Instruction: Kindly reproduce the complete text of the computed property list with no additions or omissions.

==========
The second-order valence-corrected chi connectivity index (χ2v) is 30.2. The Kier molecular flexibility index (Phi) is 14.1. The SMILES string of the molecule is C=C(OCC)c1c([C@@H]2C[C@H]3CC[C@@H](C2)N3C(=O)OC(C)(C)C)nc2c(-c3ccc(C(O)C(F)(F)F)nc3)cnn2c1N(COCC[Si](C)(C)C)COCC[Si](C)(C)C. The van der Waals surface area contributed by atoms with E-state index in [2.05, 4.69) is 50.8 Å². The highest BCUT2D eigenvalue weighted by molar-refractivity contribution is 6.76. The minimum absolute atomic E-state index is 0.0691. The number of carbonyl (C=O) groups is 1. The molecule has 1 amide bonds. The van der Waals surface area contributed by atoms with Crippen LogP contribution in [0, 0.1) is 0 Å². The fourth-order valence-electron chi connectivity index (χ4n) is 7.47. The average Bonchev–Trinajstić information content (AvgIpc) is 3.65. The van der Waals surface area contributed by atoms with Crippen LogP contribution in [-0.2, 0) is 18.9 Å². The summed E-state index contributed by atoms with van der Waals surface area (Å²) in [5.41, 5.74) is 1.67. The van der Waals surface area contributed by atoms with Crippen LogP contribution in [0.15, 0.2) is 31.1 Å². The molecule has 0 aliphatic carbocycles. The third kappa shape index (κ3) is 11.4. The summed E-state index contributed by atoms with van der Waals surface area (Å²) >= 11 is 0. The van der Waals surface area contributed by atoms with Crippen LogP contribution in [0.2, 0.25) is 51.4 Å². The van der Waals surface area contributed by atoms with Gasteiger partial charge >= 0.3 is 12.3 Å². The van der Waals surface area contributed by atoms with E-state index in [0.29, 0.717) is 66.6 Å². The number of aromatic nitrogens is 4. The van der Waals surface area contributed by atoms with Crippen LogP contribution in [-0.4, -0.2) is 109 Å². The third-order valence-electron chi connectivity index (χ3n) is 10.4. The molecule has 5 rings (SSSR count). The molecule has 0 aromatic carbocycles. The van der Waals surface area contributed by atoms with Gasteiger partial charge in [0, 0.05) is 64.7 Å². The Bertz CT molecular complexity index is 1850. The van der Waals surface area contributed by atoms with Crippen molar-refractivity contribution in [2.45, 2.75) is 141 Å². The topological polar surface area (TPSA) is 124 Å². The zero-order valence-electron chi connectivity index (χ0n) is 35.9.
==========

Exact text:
The second-order valence-corrected chi connectivity index (χ2v) is 30.2. The Kier molecular flexibility index (Phi) is 14.1. The SMILES string of the molecule is C=C(OCC)c1c([C@@H]2C[C@H]3CC[C@@H](C2)N3C(=O)OC(C)(C)C)nc2c(-c3ccc(C(O)C(F)(F)F)nc3)cnn2c1N(COCC[Si](C)(C)C)COCC[Si](C)(C)C. The van der Waals surface area contributed by atoms with E-state index in [2.05, 4.69) is 50.8 Å². The highest BCUT2D eigenvalue weighted by molar-refractivity contribution is 6.76. The minimum absolute atomic E-state index is 0.0691. The number of carbonyl (C=O) groups is 1. The molecule has 1 amide bonds. The van der Waals surface area contributed by atoms with Crippen LogP contribution in [0, 0.1) is 0 Å². The fourth-order valence-electron chi connectivity index (χ4n) is 7.47. The average Bonchev–Trinajstić information content (AvgIpc) is 3.65. The van der Waals surface area contributed by atoms with Crippen LogP contribution in [-0.2, 0) is 18.9 Å². The summed E-state index contributed by atoms with van der Waals surface area (Å²) in [5.41, 5.74) is 1.67. The van der Waals surface area contributed by atoms with Crippen LogP contribution in [0.15, 0.2) is 31.1 Å². The molecule has 0 aliphatic carbocycles. The third kappa shape index (κ3) is 11.4. The summed E-state index contributed by atoms with van der Waals surface area (Å²) >= 11 is 0. The van der Waals surface area contributed by atoms with Crippen LogP contribution in [0.2, 0.25) is 51.4 Å². The van der Waals surface area contributed by atoms with Gasteiger partial charge >= 0.3 is 12.3 Å². The van der Waals surface area contributed by atoms with E-state index in [0.29, 0.717) is 66.6 Å². The number of aromatic nitrogens is 4. The van der Waals surface area contributed by atoms with Crippen LogP contribution in [-0.4, -0.2) is 109 Å². The third-order valence-electron chi connectivity index (χ3n) is 10.4. The molecule has 5 rings (SSSR count). The molecule has 0 aromatic carbocycles. The van der Waals surface area contributed by atoms with Gasteiger partial charge in [0, 0.05) is 64.7 Å². The Bertz CT molecular complexity index is 1850. The van der Waals surface area contributed by atoms with Crippen molar-refractivity contribution in [2.45, 2.75) is 141 Å². The topological polar surface area (TPSA) is 124 Å². The zero-order valence-electron chi connectivity index (χ0n) is 35.9.